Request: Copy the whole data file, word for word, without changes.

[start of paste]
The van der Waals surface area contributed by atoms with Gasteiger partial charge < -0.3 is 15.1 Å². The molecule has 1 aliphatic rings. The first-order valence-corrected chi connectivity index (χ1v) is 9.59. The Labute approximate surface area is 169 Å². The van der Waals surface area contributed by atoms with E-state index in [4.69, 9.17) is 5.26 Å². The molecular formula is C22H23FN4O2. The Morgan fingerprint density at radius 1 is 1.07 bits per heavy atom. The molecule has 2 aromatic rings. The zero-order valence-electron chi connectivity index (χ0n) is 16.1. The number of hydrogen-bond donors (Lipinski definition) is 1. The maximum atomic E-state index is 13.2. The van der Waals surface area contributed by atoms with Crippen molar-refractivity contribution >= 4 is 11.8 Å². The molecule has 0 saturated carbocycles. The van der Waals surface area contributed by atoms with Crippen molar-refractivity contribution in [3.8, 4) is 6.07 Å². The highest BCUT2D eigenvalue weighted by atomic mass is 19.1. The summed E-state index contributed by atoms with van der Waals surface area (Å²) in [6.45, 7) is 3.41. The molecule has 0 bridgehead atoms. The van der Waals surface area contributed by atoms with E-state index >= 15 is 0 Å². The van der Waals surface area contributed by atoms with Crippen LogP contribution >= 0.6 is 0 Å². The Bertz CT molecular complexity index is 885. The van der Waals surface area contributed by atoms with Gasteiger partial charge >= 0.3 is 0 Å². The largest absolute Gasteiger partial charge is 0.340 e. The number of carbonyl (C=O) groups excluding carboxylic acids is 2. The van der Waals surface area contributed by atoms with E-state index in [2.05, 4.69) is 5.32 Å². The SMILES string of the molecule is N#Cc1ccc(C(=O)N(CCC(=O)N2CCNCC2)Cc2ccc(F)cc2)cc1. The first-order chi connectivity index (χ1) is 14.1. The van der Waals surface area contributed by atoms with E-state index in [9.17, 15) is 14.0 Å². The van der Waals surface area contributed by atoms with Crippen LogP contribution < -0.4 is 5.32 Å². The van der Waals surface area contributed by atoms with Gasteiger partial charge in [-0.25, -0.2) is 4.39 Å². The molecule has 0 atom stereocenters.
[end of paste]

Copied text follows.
The van der Waals surface area contributed by atoms with Gasteiger partial charge < -0.3 is 15.1 Å². The molecule has 1 aliphatic rings. The first-order valence-corrected chi connectivity index (χ1v) is 9.59. The Labute approximate surface area is 169 Å². The van der Waals surface area contributed by atoms with E-state index in [4.69, 9.17) is 5.26 Å². The molecular formula is C22H23FN4O2. The Morgan fingerprint density at radius 1 is 1.07 bits per heavy atom. The molecule has 2 aromatic rings. The zero-order valence-electron chi connectivity index (χ0n) is 16.1. The number of hydrogen-bond donors (Lipinski definition) is 1. The maximum atomic E-state index is 13.2. The van der Waals surface area contributed by atoms with Crippen molar-refractivity contribution >= 4 is 11.8 Å². The molecule has 0 saturated carbocycles. The van der Waals surface area contributed by atoms with Crippen molar-refractivity contribution in [3.8, 4) is 6.07 Å². The highest BCUT2D eigenvalue weighted by atomic mass is 19.1. The summed E-state index contributed by atoms with van der Waals surface area (Å²) in [6.45, 7) is 3.41. The molecule has 0 bridgehead atoms. The van der Waals surface area contributed by atoms with E-state index >= 15 is 0 Å². The van der Waals surface area contributed by atoms with Crippen LogP contribution >= 0.6 is 0 Å². The Bertz CT molecular complexity index is 885. The van der Waals surface area contributed by atoms with Gasteiger partial charge >= 0.3 is 0 Å². The largest absolute Gasteiger partial charge is 0.340 e. The number of carbonyl (C=O) groups excluding carboxylic acids is 2. The van der Waals surface area contributed by atoms with E-state index in [2.05, 4.69) is 5.32 Å². The SMILES string of the molecule is N#Cc1ccc(C(=O)N(CCC(=O)N2CCNCC2)Cc2ccc(F)cc2)cc1. The first-order chi connectivity index (χ1) is 14.1. The van der Waals surface area contributed by atoms with E-state index in [9.17, 15) is 14.0 Å². The van der Waals surface area contributed by atoms with Crippen LogP contribution < -0.4 is 5.32 Å². The van der Waals surface area contributed by atoms with Gasteiger partial charge in [-0.25, -0.2) is 4.39 Å². The molecule has 0 atom stereocenters.